Blog Post

YouTube v. MySpace Music: What a Difference Two Years Makes

MySpace (NYSE: NWS) Music is still a critical base for artists, and often a starting point for successful marketing campaigns. But broader traffic declines have taken their toll. Just two years ago, on-demand streaming activity on MySpace Music overshadowed YouTube videos by a huge margin. In fact, on a typical track in early 2008, a day’s worth of streams on MySpace Music often equaled a week’s worth of video views on YouTube.

No more. Just two years later, a totally different ratio has emerged. According to information tracked by data partner BigChampagne, divergent growth paths for the respective properties have had a profound impact on music consumption levels.

The shift speaks volumes about the properties and formats. Rihanna’s “Rude Boy,” number 4 across both sites during the recent week, offers a convenient comparison. During the period, “Rude Boy” racked 732,014 on-demand streams on MySpace Music, but the music video clocked nearly 4.3 million plays on YouTube.

Rihanna, “Rude Boy”
MySpace Music (w/e 5/2)
Rank: 4
732,014 streams

YouTube (w/e 5/2)
Rank: 4
4,282,376 video views

A high-level examination of the top-ten most-played songs makes the shift abundantly clear. During the same period, the ten most-played music videos on YouTube racked 57.3 million views, while the top ten on MySpace Music generated 7.5 million. The totals were also compiled by BigChampagne through its BC Dash interface.

At a higher level, this is just one outgrowth of an ongoing decline for MySpace, though its importance in the music world remains. Facebook is obviously one source of the broader drain, though YouTube has also become more serious about music. In fact, the biggest debates of late – whether OK Go, EMI, or GEMA – now involve YouTube and its massive traffic tranche.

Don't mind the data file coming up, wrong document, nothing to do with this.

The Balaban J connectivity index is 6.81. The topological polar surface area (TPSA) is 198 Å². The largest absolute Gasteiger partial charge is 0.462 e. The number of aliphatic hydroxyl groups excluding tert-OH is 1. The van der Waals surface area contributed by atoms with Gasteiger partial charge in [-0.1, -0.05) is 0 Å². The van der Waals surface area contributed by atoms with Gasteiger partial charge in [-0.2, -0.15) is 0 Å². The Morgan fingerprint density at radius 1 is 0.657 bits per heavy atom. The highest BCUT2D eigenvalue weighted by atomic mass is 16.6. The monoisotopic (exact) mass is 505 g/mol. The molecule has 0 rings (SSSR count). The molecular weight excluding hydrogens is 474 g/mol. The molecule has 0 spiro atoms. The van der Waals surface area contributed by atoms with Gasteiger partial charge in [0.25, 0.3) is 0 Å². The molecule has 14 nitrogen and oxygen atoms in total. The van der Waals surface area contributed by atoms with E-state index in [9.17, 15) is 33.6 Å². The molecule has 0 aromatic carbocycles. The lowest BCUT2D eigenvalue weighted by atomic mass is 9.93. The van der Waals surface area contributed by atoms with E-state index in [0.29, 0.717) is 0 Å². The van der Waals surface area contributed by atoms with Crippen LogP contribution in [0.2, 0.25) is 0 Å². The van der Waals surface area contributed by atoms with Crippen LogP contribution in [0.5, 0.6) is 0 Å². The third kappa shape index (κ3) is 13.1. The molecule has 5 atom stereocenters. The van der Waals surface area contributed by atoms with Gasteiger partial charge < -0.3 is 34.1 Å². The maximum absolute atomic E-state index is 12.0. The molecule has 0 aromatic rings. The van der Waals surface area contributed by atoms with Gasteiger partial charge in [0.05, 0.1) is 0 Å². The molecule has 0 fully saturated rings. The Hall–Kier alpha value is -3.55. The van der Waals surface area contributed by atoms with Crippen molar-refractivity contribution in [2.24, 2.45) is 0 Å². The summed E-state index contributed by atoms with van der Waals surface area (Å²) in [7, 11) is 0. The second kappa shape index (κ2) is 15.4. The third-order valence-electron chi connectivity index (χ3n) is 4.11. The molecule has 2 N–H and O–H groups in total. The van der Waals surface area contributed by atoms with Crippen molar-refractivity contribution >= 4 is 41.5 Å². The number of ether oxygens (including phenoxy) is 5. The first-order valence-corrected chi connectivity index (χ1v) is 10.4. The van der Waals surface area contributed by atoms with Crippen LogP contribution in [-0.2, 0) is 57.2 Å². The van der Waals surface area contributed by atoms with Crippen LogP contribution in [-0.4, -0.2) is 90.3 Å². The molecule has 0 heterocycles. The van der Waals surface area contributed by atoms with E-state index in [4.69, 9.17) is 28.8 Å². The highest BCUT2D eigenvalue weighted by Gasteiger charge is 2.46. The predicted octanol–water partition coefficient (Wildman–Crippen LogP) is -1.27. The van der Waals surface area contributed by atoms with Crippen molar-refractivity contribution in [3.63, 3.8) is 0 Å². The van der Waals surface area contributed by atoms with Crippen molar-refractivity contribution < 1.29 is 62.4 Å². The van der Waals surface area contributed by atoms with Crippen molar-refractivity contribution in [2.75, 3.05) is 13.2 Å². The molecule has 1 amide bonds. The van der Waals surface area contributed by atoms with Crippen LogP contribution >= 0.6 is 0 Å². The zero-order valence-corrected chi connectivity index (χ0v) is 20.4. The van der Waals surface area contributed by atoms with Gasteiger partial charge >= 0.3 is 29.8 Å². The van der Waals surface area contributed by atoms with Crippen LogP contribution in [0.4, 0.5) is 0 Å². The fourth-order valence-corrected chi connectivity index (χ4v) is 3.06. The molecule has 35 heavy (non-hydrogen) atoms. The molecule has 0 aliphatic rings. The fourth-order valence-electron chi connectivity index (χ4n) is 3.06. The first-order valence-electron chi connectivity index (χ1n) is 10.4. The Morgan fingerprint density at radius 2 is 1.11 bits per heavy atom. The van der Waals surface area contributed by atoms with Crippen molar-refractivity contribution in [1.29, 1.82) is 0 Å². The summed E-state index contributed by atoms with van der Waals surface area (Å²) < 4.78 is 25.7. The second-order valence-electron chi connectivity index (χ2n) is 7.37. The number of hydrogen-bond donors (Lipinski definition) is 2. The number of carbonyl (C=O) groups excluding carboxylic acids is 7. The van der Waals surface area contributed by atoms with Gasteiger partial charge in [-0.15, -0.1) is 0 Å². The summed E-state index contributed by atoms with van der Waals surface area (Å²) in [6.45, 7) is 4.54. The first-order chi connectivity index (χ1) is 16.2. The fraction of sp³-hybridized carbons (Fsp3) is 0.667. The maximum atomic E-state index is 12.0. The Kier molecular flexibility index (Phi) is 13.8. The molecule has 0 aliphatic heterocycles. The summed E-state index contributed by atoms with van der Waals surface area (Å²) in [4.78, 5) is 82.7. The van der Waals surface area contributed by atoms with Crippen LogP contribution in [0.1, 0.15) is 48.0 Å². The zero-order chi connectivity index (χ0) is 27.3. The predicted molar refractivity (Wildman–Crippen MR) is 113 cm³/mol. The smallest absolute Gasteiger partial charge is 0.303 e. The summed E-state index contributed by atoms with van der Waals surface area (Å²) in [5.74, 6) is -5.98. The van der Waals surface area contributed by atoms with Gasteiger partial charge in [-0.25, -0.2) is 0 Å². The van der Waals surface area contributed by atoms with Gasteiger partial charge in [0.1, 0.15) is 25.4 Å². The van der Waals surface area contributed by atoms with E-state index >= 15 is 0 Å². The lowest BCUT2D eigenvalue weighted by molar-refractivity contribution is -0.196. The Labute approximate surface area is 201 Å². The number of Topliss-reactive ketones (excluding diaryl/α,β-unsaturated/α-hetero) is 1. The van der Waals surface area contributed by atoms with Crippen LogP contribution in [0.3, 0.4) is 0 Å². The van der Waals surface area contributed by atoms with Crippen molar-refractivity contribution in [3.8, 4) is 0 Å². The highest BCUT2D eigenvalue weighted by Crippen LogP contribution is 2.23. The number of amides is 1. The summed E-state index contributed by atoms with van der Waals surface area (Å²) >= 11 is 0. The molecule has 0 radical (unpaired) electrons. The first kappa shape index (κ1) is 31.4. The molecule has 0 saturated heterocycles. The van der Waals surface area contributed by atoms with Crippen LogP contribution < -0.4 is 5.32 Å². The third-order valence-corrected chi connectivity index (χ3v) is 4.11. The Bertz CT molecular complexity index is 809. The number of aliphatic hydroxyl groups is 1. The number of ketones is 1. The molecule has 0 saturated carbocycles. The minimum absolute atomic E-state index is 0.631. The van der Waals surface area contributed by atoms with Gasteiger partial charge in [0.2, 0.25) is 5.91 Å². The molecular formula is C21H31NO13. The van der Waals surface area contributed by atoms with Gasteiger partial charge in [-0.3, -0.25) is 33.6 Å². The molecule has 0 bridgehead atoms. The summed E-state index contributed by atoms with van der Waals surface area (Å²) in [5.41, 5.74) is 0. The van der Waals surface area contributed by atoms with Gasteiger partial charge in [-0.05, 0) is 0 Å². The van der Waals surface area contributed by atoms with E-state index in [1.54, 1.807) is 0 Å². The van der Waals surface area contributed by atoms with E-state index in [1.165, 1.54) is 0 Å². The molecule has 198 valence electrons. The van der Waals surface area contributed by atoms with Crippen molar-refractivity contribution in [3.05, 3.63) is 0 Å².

At a smaller level, YouTube has also been busy. At SXSW, the company was pushing its independently-minded, “Musicians Wanted” initiative, and courting up-and-comers to participate.

A major turning point occurred earlier this year. In January, the YouTube-embedded Vevo was crowned the largest music destination, edging out the once-dominant MySpace Music. According to US-based data supplied by comScore (NSDQ: SCOR), Vevo attracted 35.4 million unique visitors in December of 2009, just ahead of 33.1 million on MySpace Music.

Meanwhile, the broader growth picture on YouTube remains breakneck. In March, Google (NSDQ: GOOG) video views reached 13.05 billion, up from 11.95 billion in February. That is 42 percent of all video viewership online, also according to comScore figures. Users are now viewing an average of 96 videos per month.

This story has been provided by our content partner Digital Music News.